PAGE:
Angels in America: A Gay Fantasia on National Themes is a 1993 play in two parts by American playwright Tony Kushner. The work won numerous awards, including the Pulitzer Prize for Drama, the Tony Award for Best Play, and the Drama Desk Award for Outstanding Play. The play was made into a 2003 television miniseries, and an opera by Peter Eötvös.

Annie, based upon the popular Harold Gray comic strip Little Orphan Annie, with music by Charles Strouse, lyrics by Martin Charnin, and the book by Thomas Meehan opened at the Alvin Theatre on April 21, 1977 and starred Andrea McArdle as Annie, Reid Shelton as Daddy Warbucks, Dorothy Loudon as Miss Hannigan, and Sandy Faison as Grace Farrell. Danielle Brisebois was one of the orphans.

It was nominated for eleven Tony Awards and won seven, including the Best Musical, Best Score, and Best Book. The show closed on January 2, 1983, after a total of 2,377 performances, setting a record for the longest running show at the Alvin Theatre (now the Neil Simon Theatre), until it was surpassed by Hairspray in 2009.

A made-for-TV Wonderful World of Disney movie version, produced by The Walt Disney Company and directed by Rob Marshall, was broadcast November 7, 1999 on ABC, it starred Victor Garber as Daddy Warbucks, Kathy Bates as Miss Hannigan, Audra McDonald as Grace Farrell, Alan Cumming as Rooster, Kristin Chenoweth as Lily, and newcomer Alicia Morton as Annie.

This version earned two Emmy Awards and a George Foster Peabody Award. The program was a smash during its initial airing, with an estimated 26.3 million viewers, making it the second-most watched Disney movie ever to air on ABC behind Cinderella.

Bleacher Bums is a 1977 play written collaboratively by members of Chicago's Organic Theater Company, from an idea by actor Joe Mantegna. Its original Chicago production was directed by Stuart Gordon. A 1979 performance of the play was taped for PBS television, and in 2002 a made-for-TV movie adaptation was produced.

Broadway Bound opened on Broadway at the Broadhurst Theatre on December 4, 1986 and closed on September 25, 1988 after 756 performances. Broadway Bound was adapted into a television movie in 1992. That was directed by Paul Bogart with the teleplay written by Neil Simon. The cast starred Anne Bancroft (Kate), Jerry Orbach (Jack), Jonathan Silverman (Stan), Corey Parker (Eugene) and Hume Cronyn who won a 1992 Primetime Emmy Award for Outstanding Supporting Actor in a Miniseries or a Movie for his role as Ben.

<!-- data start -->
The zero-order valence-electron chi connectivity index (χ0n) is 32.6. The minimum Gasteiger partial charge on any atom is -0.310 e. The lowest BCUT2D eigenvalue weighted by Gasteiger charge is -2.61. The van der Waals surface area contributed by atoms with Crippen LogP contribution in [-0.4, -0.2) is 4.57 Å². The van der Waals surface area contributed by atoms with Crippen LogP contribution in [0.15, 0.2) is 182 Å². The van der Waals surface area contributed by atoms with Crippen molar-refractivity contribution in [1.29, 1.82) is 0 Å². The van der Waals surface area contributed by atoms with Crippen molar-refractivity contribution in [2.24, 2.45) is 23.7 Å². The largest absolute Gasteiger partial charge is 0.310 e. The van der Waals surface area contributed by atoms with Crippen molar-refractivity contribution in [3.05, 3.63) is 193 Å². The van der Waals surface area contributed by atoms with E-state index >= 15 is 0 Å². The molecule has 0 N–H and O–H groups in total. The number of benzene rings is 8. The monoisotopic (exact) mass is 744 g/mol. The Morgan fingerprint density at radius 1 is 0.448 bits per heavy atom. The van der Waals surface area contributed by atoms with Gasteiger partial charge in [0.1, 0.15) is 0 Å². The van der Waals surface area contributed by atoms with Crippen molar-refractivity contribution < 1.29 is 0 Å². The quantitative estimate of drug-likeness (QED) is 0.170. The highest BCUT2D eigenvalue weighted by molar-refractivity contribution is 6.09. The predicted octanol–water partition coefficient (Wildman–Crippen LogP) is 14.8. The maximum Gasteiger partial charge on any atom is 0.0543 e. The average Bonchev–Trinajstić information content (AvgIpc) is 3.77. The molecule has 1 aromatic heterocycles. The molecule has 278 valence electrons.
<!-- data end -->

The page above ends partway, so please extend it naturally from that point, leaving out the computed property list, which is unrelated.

Copenhagen is a 2002 British television drama film written and directed by Howard Davies, starring Daniel Craig, Stephen Rea, and Francesca Annis. It is based in Michael Frayn's 1998 Tony Award-winning three-character play of the same name. It was broadcast in the United States on PBS.

The Gin Game is a two-person, two-act play by Donald L. Coburn that premiered at American Theater Arts in Hollywood in September 1976, directed by Kip Niven. It was Coburn's first play, and the theater's first production. The play won the 1978 Pulitzer Prize for Drama. The Gin Game opened on Broadway on October 6, 1977 at the John Golden Theatre and closed on December 31, 1978 after 517 performances. The play was directed by Mike Nichols and starred the married couple Hume Cronyn and Jessica Tandy.

Adaptations for a 1981 television versions were made with Dick Van Dyke and Mary Tyler Moore appearing in the televised film which aired on PBS in May 2003.

Bette Midler starred in Gypsy on television. She returns to Broadway this season starring in Hello Dolly!
Gypsy is a 1959 musical with music by Jule Styne, lyrics by Stephen Sondheim, and a book by Arthur Laurents. Gypsy is loosely based on the 1957 memoirs of Gypsy Rose Lee. The original Broadway production opened on May 21, 1959 at The Broadway Theatre, transferred to the Imperial Theatre, and closed on March 25, 1961 after 702 performances and two previews. The show was produced by David Merrick and directed and choreographed by Jerome Robbins. Ethel Merman starred as Rose, with Jack Klugman as Herbie and Sandra Church as Louise.